Examples: most of Europeans history. See also: Rome. Or, for that matter, ask the question: “why is Latin America predominantly Catholic?”
@Steven L. Taylor:
Also: much as I disagree with them, the ideologies that James mentioned also assume universal rights and wrongs.
Superficial drivel from a man I assume is trying to sell a book.
Sometimes I want to tell people I see that they are fat, ugly and badly-dressed. I don’t because it would be immoral. I don’t fear retaliation, I’m a big guy and I would be sure only to take shots at people who can’t hurt me.
I’m also very impatient and there are times I’d like to say, “Jesus, old lady, do you not know how to operate an ATM? Get the hell out of my way.”
That would be my desire, because I can be kind of an ass–le. But I restrain my desire because I believe in a moral code and try to follow it.
Farming: that’s his example. Ivory tower much?
@Steven L. Taylor: And yet, the main way by which specific views of those assumptions are accepted by a given population is through imposition by elites who used coercion to force acceptance.
It doesn’t matter how those assumptions are imposed. What matters is that they are UNIVERSAL. That means they apply to me and you, friend and enemy, family and stranger. Without that UNIVERSAL quality, what are we left with? A room with 50 people where the 35 men decides it’s okay to rap the 15 women.
Morality does not assume universal rights and wrongs — individual people who follow moral systems may, but they’re wrong. Morality, our understanding of it, what it is seen to be and what it is seen not to be, evolves. It’s a sort of consensus that changes over time, in reaction to societal changes, technological changes, etc… It’s a living document you might say, not something chiseled in stone.
People are often threatened by the notion of evolving morality because they want something hard and fast and chiseled in stones. Most people dislike nuance and they dislike shadings and desperately want something they can see as permanent in this tick-tock-dead life we lead.
But the needs of the average person for something solid don’t alter the fact that morality evolves. They may think they want a solid state, but what they practice and what they live is the shifting consensus model of morality.
@Steven L. Taylor: Also: much as I disagree with them, the ideologies that James mentioned also assume universal rights and wrongs.
No, they didn’t. They assumed there were things that were right for some and wrong for others. They were ideologies. Not moral systems.
When people talk about the dumbing down of America, they usually mean stuff like Jerry Springer or The Jersey Shore. The real dumbing down is in discussions like this where supposedly intelligent people look at the millenia of hard work forging the moral codes that have been instrumental in improving human existence and say “Screw it! Let’s just all be logical barbarians!”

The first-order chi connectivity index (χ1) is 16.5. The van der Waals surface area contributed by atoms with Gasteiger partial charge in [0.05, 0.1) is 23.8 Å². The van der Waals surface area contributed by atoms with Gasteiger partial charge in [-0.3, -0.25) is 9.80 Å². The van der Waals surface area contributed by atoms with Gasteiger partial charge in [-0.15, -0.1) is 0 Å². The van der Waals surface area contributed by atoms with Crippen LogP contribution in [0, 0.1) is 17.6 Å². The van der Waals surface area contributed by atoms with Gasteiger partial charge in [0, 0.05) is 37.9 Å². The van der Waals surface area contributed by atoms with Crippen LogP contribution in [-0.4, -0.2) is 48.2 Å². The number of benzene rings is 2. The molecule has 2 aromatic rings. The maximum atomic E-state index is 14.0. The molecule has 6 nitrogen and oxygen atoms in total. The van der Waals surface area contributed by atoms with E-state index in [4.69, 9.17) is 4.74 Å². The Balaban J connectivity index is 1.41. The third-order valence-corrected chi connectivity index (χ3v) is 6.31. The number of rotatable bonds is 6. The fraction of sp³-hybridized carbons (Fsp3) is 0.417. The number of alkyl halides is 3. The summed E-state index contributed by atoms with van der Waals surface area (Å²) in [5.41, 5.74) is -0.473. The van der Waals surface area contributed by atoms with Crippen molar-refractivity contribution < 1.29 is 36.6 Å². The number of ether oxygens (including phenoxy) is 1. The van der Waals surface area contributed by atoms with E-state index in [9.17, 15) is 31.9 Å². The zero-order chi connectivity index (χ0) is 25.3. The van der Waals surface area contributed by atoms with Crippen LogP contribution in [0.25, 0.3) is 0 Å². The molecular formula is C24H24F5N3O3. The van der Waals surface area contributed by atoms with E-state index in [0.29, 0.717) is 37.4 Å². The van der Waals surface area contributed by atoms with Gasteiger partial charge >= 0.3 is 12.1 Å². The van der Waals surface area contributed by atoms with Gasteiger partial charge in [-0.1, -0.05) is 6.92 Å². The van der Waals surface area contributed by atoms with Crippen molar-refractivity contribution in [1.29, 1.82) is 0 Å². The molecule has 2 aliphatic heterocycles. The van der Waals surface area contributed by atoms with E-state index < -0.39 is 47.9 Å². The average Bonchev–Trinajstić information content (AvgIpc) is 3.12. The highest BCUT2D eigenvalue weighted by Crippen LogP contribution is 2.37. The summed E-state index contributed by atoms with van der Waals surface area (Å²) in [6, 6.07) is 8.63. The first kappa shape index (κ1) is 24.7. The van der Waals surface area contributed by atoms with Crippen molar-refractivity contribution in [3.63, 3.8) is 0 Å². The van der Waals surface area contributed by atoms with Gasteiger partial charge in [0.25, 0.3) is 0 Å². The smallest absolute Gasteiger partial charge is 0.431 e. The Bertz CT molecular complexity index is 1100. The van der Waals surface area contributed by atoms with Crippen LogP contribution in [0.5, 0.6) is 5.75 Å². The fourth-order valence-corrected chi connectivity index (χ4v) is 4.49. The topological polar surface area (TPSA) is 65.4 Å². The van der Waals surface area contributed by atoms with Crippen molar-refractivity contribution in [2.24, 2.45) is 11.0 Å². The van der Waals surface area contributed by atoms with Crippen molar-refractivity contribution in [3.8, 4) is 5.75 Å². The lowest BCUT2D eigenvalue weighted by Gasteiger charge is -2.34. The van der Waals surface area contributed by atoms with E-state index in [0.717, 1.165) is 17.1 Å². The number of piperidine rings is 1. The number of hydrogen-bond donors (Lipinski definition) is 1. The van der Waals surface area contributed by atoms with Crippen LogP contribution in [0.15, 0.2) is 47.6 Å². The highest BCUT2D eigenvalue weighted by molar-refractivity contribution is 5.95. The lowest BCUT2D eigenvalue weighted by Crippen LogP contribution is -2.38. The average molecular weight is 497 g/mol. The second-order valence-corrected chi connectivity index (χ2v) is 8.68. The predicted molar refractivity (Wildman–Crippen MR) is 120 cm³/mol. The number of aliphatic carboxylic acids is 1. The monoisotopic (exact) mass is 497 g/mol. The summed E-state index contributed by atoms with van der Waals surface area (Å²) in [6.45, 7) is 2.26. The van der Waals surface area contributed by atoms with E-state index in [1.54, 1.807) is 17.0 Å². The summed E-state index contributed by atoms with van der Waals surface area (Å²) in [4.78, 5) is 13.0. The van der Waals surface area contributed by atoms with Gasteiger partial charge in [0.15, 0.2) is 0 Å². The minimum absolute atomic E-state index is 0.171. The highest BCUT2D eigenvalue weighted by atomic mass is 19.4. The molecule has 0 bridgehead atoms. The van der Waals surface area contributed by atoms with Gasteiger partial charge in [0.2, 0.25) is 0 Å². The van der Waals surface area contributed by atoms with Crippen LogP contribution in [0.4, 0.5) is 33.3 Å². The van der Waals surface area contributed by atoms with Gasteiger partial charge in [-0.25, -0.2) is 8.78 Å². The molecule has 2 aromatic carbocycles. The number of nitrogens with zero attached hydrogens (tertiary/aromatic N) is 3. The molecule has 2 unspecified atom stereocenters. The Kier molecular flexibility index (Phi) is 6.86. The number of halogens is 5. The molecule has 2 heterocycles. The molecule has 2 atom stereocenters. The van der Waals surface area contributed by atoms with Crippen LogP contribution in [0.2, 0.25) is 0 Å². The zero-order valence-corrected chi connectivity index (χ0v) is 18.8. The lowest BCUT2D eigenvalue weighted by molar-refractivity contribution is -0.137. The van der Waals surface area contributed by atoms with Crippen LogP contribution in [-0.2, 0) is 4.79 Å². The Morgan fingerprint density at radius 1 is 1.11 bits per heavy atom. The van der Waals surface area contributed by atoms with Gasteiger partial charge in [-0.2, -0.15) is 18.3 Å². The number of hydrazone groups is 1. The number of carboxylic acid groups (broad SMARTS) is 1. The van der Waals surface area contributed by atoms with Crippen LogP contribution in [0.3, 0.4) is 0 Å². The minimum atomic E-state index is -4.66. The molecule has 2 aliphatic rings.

@michael reynolds: Morality does not assume universal rights and wrongs
Just to be clear. I don’t mean universal as “unchanging” or “unalterable”. I mean universal as “applies to everyone”.
I think, perhaps, you are less familiar with Marx (or even Hitler’s Mein Kampf) than you think,
They make moral claims within their own logics. Ideologies frequently make moral claims–indeed, it is rather inherent in the enterprise.
The Blank Slate had a good roundup of then-current research on innate morals. For me the biggest “lock” on the idea is that monkeys and other creatures are observed to have fairness rules also, and get angry when they are broken. There have been a stream of these studies recently.
BTW, The Blank Slate also lists a bunch of cultural items that are very near universal, in the sense of spanning global cultures. The commonality is often invisible to us.
Fair enough, and I should have noted the usage.
Well, true there is the threat of eternal damnation but oddly that doesn’t mean you don’t have free choice here on earth. And yes, over history, some have used Christianity as the excuse for their terrorizing. That is the problem with religious practice, but no necessarily religious morality.
But let’s go back to the premise of using intelligent secular argument to convince others. His example was to be come a Vegan but let’s up the stakes, does anyone believe that such arguments could be used to convince a cannibal to stop eating people, or yourself? But the teachings and morality of religion has caused such changes assuming you can stay out of the stew pot long enough.
I think that you guys (and the author, too) are reading too much (or maybe too little) into his thoughts. It seems to me that he is trying to finesse a non-moral context by ignoring the connotation of the language he chooses:
“especially, the sentient, intelligent, gentle and noble natures of the animals who are being brutalized and slaughtered”
In the absense of a moral context how does anything have “nobility” or “brutality?” We declare nobility and brutality specifically to connote morality or to demonstrate the immorality of oppositon.
“Cue the smoke and mirrors!”